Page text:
A decisive majority chose Rabbi Meshulam Roth, while the Hosyatin Chassidim preferred Rabbi Berish Winter. This dispute continued until Rabbi Roth was appointed Rabbi of Sotsava (Bukovina) in 1930. The man chosen to succeed him was Rabbi Yehoshuah Rappaport, who was the last rabbi of Chorostkow.

There was only one doctor in Chorostkow after 1870, a Jew called Dr Ohrhahn, a native of Tarnopol. He was succeeded by another Tarnopol-born man, Dr Wishnowitzer, who was the town's doctor from 1920 to 1941.
House of a Jewish doctor in Khorostkiv, 1995 House in Khorostkiv, 1995
House of a Jewish doctor in Khorostkiv, 1995 House in Khorostkiv, 1995
Great Synagogue in Khorostkiv, 1917 Bima and Aron Kodesh in Great Synagogue Great synagogue. There was also a smaller synagogue in town
Great Synagogue in Khorostkiv, 1917 Bima and Aron Kodesh in Great Synagogue Great synagogue. There was also a smaller synagogue in town
Street leading to the synagogue Synagogue in the background on the right
Street leading to the synagogue Synagogue in the background on the right
In 1891, the authorities decreed the closure of the bath house for sanitary reasons, leaving the congregation without a mikveh. However, according to congregation's minute book, "the modest and righteous Yitzchak Isaac (Widermann), may his name be remembered for good," took up the cause of the mikveh and was evidently successful.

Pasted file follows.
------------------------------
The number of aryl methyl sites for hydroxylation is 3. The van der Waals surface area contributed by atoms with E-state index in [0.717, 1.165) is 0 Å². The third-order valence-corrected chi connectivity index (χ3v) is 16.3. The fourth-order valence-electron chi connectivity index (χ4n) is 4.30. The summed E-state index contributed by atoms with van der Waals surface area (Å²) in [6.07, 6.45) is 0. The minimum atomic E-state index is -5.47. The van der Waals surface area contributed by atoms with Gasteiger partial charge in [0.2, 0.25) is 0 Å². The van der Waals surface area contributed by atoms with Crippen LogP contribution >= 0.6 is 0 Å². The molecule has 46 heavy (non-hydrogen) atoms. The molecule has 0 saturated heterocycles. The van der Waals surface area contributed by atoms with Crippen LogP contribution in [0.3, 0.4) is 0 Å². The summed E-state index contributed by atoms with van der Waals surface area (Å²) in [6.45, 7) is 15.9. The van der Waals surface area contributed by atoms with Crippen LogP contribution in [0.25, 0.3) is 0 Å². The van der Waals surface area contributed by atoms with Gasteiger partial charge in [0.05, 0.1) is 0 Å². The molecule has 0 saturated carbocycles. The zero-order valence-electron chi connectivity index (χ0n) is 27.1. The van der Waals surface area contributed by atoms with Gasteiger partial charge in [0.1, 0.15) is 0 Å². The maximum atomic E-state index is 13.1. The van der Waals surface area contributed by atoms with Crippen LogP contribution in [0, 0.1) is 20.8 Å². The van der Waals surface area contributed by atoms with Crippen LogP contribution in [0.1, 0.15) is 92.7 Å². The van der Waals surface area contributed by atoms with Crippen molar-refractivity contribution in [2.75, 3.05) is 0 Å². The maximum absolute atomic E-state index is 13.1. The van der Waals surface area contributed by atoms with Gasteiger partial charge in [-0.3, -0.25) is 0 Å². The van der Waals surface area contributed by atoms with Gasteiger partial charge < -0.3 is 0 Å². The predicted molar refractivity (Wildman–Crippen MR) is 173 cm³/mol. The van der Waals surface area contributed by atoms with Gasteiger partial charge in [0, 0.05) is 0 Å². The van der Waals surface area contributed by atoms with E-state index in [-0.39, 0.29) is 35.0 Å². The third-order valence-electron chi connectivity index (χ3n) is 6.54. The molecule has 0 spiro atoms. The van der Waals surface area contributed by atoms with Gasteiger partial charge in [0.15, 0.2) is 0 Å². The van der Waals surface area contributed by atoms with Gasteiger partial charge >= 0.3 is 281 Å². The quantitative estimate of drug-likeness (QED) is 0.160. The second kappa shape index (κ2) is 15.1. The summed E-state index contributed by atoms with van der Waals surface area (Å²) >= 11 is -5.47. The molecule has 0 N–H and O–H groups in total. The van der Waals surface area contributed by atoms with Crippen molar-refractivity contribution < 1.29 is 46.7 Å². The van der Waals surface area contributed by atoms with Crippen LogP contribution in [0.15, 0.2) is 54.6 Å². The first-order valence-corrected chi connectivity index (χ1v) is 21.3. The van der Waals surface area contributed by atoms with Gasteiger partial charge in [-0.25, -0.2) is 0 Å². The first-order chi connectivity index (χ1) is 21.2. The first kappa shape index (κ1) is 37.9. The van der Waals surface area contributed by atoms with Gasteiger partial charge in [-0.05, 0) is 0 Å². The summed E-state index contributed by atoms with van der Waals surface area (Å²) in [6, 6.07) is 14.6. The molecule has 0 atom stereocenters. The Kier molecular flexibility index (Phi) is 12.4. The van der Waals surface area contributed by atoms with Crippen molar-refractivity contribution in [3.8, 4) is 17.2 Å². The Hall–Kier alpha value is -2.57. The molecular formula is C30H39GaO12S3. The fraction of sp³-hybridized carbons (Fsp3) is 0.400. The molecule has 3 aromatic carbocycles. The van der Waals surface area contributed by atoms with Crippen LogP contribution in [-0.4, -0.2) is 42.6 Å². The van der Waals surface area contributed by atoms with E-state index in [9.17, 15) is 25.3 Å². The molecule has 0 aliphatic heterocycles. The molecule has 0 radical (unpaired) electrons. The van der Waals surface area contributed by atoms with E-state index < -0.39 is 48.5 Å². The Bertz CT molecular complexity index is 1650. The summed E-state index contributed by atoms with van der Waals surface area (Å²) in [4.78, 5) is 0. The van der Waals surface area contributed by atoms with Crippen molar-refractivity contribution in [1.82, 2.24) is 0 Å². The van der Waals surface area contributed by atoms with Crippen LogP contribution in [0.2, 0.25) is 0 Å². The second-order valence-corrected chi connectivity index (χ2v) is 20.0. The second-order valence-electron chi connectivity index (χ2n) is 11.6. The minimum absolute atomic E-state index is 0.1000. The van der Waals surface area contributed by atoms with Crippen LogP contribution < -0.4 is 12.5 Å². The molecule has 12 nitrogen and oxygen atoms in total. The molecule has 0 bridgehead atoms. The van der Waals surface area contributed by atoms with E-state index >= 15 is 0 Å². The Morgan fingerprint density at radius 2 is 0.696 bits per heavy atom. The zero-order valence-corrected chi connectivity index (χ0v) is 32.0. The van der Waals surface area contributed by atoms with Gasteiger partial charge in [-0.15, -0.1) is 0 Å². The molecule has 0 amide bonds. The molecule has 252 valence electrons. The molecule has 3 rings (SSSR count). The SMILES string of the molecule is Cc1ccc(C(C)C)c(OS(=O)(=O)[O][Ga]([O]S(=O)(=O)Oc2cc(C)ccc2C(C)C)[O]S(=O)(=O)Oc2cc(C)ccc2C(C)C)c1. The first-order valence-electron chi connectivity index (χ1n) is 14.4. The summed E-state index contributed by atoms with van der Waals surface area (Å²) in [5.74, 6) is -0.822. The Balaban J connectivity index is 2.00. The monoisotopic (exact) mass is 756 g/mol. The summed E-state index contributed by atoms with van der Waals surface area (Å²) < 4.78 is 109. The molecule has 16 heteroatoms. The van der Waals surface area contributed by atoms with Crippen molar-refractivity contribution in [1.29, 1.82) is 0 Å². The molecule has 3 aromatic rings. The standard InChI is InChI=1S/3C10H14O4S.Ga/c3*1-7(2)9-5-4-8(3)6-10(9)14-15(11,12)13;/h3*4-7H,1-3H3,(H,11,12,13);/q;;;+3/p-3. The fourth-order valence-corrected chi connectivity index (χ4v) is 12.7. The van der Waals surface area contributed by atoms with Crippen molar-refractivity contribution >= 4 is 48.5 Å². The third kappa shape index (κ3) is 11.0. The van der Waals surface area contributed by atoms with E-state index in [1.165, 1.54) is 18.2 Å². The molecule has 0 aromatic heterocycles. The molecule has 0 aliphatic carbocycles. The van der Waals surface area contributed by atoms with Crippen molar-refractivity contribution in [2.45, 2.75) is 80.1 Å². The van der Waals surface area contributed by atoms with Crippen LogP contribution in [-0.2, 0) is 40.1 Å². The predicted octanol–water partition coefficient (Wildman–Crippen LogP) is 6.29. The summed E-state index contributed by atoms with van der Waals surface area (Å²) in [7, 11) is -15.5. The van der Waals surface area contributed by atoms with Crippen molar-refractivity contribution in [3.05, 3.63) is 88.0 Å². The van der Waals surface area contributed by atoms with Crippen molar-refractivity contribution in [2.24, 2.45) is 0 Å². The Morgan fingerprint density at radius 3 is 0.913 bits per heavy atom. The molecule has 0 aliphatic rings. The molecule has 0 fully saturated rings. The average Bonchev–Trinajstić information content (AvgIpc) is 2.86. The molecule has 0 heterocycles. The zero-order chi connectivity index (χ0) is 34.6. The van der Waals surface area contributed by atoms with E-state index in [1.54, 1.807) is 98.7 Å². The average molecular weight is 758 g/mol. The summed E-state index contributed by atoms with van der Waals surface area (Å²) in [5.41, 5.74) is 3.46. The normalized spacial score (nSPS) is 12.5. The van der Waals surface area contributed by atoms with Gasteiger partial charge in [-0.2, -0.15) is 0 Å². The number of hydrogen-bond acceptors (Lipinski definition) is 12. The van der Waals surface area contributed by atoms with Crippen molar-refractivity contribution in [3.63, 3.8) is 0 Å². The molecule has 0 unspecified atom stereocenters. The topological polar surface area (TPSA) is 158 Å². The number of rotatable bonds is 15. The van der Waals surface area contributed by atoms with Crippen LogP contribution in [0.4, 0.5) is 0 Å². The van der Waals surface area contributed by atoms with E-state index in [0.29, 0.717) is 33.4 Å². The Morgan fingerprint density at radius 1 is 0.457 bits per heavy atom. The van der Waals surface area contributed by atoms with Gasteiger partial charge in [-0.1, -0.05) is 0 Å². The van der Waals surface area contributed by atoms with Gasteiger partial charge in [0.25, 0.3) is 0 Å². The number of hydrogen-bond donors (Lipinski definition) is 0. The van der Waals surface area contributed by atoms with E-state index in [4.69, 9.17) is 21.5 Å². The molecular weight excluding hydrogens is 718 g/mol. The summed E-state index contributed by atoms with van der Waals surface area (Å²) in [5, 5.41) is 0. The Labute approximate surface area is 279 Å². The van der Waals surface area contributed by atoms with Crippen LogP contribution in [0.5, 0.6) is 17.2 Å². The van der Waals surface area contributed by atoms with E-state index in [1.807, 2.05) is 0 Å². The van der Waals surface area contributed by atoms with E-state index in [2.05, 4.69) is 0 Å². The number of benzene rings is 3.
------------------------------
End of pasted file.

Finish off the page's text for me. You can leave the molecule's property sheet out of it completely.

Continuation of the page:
Two general Jewish societies existed: "Yad Charutzim", a craftsmen's association established as early as 1875, and the Women's Union, headed by Mrs Cecilia Roth.

In 1908, the Berlin Branch of the Hilfsverein der deutschen Juden (German Jewish Welfare Association) organised hairnet-making courses in Chorostkow and, eventually, 16 Jewish women were employed for this work. The hairnets, which were renowned for their high quality, were marketed in Austria and Germany.

The Jewish population grew from 42 to 2,130 between 1765 and 1880, but declined between 1880 and 1900. The general population, on the other hand, grew from 3,493 in 1880 to 4,627 in 1900, ie, from 62.1% of the total population to 71.3%.

In 1900, there were 2,075 Jews in Chorostkow, 33.1% of the general population, which numbered 6,261. By 1910, the number of Jews had fallen to 1,871, 28.7% of the general population of 6,498
Jewish street, 1917 The Town Hall. Fairs used to take place in the square in front of it on Mondays
Jewish street, 1917 The Town Hall. Fairs used to take place in the square in front of it on Mondays
Jewish street. The synagogue is visible on background
Jewish street. The synagogue is visible on background